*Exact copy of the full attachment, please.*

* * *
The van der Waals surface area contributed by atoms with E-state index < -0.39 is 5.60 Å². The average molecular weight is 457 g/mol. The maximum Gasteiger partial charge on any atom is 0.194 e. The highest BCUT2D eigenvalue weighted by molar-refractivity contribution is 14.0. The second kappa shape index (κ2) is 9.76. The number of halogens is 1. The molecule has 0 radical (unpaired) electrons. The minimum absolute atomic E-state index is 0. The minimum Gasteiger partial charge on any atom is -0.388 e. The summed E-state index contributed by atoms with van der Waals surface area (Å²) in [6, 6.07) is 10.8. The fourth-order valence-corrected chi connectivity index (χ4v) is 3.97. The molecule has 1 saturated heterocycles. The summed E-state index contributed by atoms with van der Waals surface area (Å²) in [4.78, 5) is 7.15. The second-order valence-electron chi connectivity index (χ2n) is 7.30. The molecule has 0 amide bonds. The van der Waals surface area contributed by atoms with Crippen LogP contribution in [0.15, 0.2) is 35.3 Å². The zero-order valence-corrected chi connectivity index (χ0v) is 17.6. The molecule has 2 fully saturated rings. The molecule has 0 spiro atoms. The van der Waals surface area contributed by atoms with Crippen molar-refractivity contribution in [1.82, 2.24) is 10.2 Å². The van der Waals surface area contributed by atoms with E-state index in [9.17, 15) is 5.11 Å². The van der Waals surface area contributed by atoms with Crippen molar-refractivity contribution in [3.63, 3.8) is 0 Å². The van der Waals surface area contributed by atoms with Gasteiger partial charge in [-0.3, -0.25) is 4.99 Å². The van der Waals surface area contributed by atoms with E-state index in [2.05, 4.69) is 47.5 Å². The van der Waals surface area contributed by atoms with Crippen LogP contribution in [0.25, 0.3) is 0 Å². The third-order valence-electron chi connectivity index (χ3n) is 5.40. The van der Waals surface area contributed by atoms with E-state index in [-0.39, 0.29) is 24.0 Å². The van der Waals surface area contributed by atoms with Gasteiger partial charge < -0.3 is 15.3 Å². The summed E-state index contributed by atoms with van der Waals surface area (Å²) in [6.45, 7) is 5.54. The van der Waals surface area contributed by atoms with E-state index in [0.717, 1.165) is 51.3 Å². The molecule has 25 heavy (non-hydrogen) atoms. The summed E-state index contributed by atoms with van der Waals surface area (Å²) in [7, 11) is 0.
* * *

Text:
The van der Waals surface area contributed by atoms with E-state index < -0.39 is 5.60 Å². The average molecular weight is 457 g/mol. The maximum Gasteiger partial charge on any atom is 0.194 e. The highest BCUT2D eigenvalue weighted by molar-refractivity contribution is 14.0. The second kappa shape index (κ2) is 9.76. The number of halogens is 1. The molecule has 0 radical (unpaired) electrons. The minimum absolute atomic E-state index is 0. The minimum Gasteiger partial charge on any atom is -0.388 e. The summed E-state index contributed by atoms with van der Waals surface area (Å²) in [6, 6.07) is 10.8. The fourth-order valence-corrected chi connectivity index (χ4v) is 3.97. The molecule has 1 saturated heterocycles. The summed E-state index contributed by atoms with van der Waals surface area (Å²) in [4.78, 5) is 7.15. The second-order valence-electron chi connectivity index (χ2n) is 7.30. The molecule has 0 amide bonds. The van der Waals surface area contributed by atoms with Crippen LogP contribution in [0.15, 0.2) is 35.3 Å². The zero-order valence-corrected chi connectivity index (χ0v) is 17.6. The molecule has 2 fully saturated rings. The molecule has 0 spiro atoms. The van der Waals surface area contributed by atoms with Crippen molar-refractivity contribution in [1.82, 2.24) is 10.2 Å². The van der Waals surface area contributed by atoms with E-state index in [9.17, 15) is 5.11 Å². The van der Waals surface area contributed by atoms with Crippen molar-refractivity contribution in [3.63, 3.8) is 0 Å². The van der Waals surface area contributed by atoms with Gasteiger partial charge in [-0.3, -0.25) is 4.99 Å². The van der Waals surface area contributed by atoms with E-state index in [2.05, 4.69) is 47.5 Å². The van der Waals surface area contributed by atoms with Crippen LogP contribution in [0.25, 0.3) is 0 Å². The third-order valence-electron chi connectivity index (χ3n) is 5.40. The van der Waals surface area contributed by atoms with E-state index in [-0.39, 0.29) is 24.0 Å². The van der Waals surface area contributed by atoms with Gasteiger partial charge < -0.3 is 15.3 Å². The summed E-state index contributed by atoms with van der Waals surface area (Å²) in [6.45, 7) is 5.54. The van der Waals surface area contributed by atoms with E-state index in [0.717, 1.165) is 51.3 Å². The molecule has 25 heavy (non-hydrogen) atoms. The summed E-state index contributed by atoms with van der Waals surface area (Å²) in [7, 11) is 0.